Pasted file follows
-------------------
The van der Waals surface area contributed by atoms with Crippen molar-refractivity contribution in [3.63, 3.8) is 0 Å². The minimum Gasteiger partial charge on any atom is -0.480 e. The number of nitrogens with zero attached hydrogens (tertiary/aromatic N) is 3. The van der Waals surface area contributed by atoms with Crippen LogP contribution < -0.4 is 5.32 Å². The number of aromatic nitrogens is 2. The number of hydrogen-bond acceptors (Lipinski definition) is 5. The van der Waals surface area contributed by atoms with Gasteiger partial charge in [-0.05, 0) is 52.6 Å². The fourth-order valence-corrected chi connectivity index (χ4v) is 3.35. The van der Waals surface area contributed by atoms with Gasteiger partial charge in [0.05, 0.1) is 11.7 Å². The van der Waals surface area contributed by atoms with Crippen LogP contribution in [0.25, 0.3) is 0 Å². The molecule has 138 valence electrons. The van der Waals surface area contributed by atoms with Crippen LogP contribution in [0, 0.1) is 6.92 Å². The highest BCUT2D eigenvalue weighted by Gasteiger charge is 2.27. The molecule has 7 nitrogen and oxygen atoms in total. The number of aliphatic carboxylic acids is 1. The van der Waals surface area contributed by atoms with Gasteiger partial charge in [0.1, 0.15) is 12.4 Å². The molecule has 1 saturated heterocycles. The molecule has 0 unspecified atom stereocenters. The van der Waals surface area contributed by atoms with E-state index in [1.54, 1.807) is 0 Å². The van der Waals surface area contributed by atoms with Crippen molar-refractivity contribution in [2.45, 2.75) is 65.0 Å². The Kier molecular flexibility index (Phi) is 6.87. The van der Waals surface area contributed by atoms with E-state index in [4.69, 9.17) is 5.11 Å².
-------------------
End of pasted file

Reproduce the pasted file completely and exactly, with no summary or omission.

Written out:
The van der Waals surface area contributed by atoms with Crippen molar-refractivity contribution in [3.63, 3.8) is 0 Å². The minimum Gasteiger partial charge on any atom is -0.480 e. The number of nitrogens with zero attached hydrogens (tertiary/aromatic N) is 3. The van der Waals surface area contributed by atoms with Crippen LogP contribution < -0.4 is 5.32 Å². The number of aromatic nitrogens is 2. The number of hydrogen-bond acceptors (Lipinski definition) is 5. The van der Waals surface area contributed by atoms with Gasteiger partial charge in [-0.05, 0) is 52.6 Å². The fourth-order valence-corrected chi connectivity index (χ4v) is 3.35. The van der Waals surface area contributed by atoms with Gasteiger partial charge in [0.05, 0.1) is 11.7 Å². The van der Waals surface area contributed by atoms with Crippen LogP contribution in [0.25, 0.3) is 0 Å². The molecule has 138 valence electrons. The van der Waals surface area contributed by atoms with Crippen LogP contribution in [0, 0.1) is 6.92 Å². The highest BCUT2D eigenvalue weighted by Gasteiger charge is 2.27. The molecule has 7 nitrogen and oxygen atoms in total. The number of aliphatic carboxylic acids is 1. The van der Waals surface area contributed by atoms with Gasteiger partial charge in [0.1, 0.15) is 12.4 Å². The molecule has 1 saturated heterocycles. The molecule has 0 unspecified atom stereocenters. The van der Waals surface area contributed by atoms with E-state index in [1.54, 1.807) is 0 Å². The van der Waals surface area contributed by atoms with Crippen molar-refractivity contribution in [2.45, 2.75) is 65.0 Å². The Kier molecular flexibility index (Phi) is 6.87. The van der Waals surface area contributed by atoms with E-state index in [4.69, 9.17) is 5.11 Å².